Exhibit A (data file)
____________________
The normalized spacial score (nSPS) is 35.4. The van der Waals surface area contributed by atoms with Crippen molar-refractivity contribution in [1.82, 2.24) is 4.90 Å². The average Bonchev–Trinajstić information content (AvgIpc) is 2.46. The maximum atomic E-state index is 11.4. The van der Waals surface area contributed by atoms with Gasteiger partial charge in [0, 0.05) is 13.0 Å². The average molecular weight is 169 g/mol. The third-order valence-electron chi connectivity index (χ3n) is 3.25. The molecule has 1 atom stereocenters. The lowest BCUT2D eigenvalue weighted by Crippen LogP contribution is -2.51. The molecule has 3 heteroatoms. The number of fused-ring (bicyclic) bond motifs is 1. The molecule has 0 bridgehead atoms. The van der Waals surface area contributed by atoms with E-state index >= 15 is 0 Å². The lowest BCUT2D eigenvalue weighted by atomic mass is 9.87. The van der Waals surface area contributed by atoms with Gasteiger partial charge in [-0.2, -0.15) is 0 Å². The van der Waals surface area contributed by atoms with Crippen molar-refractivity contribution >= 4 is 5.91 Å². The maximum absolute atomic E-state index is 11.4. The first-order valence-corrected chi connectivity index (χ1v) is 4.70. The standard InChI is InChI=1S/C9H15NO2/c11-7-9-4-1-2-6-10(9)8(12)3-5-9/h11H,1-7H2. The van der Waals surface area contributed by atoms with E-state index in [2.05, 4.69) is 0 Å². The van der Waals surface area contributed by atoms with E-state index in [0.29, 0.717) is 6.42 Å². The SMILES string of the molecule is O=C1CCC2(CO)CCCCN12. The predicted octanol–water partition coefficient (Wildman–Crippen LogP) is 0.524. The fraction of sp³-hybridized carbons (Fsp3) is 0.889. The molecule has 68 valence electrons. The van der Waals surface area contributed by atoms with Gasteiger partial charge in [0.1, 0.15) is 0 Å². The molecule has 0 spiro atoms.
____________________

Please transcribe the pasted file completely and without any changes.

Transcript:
The normalized spacial score (nSPS) is 35.4. The van der Waals surface area contributed by atoms with Crippen molar-refractivity contribution in [1.82, 2.24) is 4.90 Å². The average Bonchev–Trinajstić information content (AvgIpc) is 2.46. The maximum atomic E-state index is 11.4. The van der Waals surface area contributed by atoms with Gasteiger partial charge in [0, 0.05) is 13.0 Å². The average molecular weight is 169 g/mol. The third-order valence-electron chi connectivity index (χ3n) is 3.25. The molecule has 1 atom stereocenters. The lowest BCUT2D eigenvalue weighted by Crippen LogP contribution is -2.51. The molecule has 3 heteroatoms. The number of fused-ring (bicyclic) bond motifs is 1. The molecule has 0 bridgehead atoms. The van der Waals surface area contributed by atoms with E-state index >= 15 is 0 Å². The lowest BCUT2D eigenvalue weighted by atomic mass is 9.87. The van der Waals surface area contributed by atoms with Gasteiger partial charge in [-0.2, -0.15) is 0 Å². The van der Waals surface area contributed by atoms with Crippen molar-refractivity contribution >= 4 is 5.91 Å². The maximum absolute atomic E-state index is 11.4. The first-order valence-corrected chi connectivity index (χ1v) is 4.70. The standard InChI is InChI=1S/C9H15NO2/c11-7-9-4-1-2-6-10(9)8(12)3-5-9/h11H,1-7H2. The van der Waals surface area contributed by atoms with E-state index in [2.05, 4.69) is 0 Å². The van der Waals surface area contributed by atoms with E-state index in [0.29, 0.717) is 6.42 Å². The SMILES string of the molecule is O=C1CCC2(CO)CCCCN12. The predicted octanol–water partition coefficient (Wildman–Crippen LogP) is 0.524. The fraction of sp³-hybridized carbons (Fsp3) is 0.889. The molecule has 68 valence electrons. The van der Waals surface area contributed by atoms with Gasteiger partial charge in [0.1, 0.15) is 0 Å². The molecule has 0 spiro atoms.